Managing Scarcity I: Infrastructure

18 images Created 25 Jan 2018

This is where it begins.

The 1930's. To this point, irrigation is haphazard piles of dirt shaped by men with shovels - muddy labor that needed constant maintenance. Few tribes of men where up to the challenge. The religious zeal of the Mormons carried them into the West and gave them vast energies for it's settling. Surely, there must be an easier way.

So the dream was planted in the mind of man, and it slowly began to germinate like a tomato in a blazing heat. With government engines firing on all cylinders, America began to churn itself out of the depression, All these years later, one may wonder in awe that it was ever accomplished.

The Public Works Administration completed some of the largest infrastructure projects in the Country, including Hoover Dam. Soon, organizations such as the Corp of Engineers and the Bureau of Reclamation realized they could build the dream, and make it real. The desert could bloom.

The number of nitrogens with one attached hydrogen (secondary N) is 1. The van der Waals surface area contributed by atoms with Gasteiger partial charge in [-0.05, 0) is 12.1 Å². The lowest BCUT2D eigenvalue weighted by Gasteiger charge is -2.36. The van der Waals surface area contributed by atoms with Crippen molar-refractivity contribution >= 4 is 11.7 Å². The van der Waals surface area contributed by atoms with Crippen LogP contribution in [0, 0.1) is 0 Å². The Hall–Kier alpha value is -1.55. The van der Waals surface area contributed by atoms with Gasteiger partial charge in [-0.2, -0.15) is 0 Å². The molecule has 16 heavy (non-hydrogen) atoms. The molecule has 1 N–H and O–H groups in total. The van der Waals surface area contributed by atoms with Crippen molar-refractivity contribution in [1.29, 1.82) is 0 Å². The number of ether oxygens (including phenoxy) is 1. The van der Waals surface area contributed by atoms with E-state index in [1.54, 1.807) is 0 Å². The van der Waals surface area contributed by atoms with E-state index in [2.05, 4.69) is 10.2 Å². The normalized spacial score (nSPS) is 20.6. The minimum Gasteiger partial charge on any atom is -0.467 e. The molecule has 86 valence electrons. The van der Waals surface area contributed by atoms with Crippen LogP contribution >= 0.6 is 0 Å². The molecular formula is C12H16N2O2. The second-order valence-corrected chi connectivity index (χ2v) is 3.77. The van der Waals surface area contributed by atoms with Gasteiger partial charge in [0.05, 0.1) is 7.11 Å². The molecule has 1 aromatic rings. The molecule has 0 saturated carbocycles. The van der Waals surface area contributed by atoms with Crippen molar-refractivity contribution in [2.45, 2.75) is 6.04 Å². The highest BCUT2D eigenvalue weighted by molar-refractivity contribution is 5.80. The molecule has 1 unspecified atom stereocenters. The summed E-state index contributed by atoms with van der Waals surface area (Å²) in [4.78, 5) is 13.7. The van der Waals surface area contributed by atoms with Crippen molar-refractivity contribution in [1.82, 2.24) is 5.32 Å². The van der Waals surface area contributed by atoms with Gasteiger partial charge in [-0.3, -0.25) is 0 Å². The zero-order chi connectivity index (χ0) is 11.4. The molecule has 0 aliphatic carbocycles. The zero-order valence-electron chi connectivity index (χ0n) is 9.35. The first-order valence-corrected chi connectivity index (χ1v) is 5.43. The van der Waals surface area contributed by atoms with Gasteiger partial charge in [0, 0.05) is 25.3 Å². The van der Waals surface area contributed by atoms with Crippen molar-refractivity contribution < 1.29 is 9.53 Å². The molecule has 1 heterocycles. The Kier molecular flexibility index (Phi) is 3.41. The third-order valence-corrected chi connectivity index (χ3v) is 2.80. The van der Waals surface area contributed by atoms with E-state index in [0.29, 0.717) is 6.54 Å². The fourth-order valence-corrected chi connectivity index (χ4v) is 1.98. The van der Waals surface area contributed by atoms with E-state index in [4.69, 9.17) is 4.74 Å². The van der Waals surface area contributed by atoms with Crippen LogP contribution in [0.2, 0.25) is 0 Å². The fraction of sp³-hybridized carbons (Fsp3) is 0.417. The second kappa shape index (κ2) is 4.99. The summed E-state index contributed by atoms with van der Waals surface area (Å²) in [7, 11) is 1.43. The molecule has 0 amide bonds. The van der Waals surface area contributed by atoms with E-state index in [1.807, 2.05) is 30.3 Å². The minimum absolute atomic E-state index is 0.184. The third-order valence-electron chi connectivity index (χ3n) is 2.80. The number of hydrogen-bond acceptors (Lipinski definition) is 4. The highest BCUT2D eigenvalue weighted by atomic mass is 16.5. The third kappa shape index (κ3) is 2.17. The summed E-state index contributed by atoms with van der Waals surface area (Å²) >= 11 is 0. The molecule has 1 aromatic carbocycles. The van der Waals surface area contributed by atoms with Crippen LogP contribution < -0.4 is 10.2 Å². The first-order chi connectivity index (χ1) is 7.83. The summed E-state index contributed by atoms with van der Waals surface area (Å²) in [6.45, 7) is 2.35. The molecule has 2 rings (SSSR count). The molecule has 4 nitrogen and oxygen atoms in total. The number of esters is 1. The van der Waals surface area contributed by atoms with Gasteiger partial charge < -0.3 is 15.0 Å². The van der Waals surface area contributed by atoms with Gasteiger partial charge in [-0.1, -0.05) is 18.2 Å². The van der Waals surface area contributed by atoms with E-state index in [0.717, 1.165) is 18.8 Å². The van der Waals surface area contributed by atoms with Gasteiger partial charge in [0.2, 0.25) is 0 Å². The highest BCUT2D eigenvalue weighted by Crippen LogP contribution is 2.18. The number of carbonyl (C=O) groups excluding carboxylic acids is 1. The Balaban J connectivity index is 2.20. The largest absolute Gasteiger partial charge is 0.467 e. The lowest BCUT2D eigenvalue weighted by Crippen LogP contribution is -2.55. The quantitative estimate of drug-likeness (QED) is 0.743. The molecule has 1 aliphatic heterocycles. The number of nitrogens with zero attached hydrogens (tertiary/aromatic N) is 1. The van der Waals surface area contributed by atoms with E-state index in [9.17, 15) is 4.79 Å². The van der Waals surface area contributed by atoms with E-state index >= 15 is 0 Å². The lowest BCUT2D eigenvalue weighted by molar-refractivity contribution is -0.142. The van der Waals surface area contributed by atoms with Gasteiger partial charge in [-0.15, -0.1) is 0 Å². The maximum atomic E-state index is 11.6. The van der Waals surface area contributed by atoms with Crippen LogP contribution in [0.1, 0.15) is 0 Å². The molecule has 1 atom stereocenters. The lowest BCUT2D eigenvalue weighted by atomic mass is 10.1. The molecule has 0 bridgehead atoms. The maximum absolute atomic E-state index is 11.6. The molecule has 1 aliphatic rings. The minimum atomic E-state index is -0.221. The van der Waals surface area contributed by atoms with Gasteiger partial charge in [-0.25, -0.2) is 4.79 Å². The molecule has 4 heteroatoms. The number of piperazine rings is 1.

They planned and completed massive, publicly-funded earthmoving projects. Rivers bent to their their will, landscaped transformed. Towns, forests, canyons, waterfalls and cemeteries across the nation disappeared beneath a surging rise of cool desert lakes, never to return.

The desert did bloom, and it continues to this day. Mountains and valleys of concrete, most erected between 1930 and 1970, criss-cross the length of the State bringing snow-melt from the Sierra Nevada to the fields and cities below. The natural system, measured and built by the one engineer whose work never fails, was surveyed and re-plumbed to suit modern needs.

Thanks to this herculean effort, Agriculture is king in California, generating $45.3 billion in 2016 - the worst drought year in memory.

Indeed, despite the dream we still have droughts. The concrete hasn't solved all our problems, and it has created many we failed to foresee....
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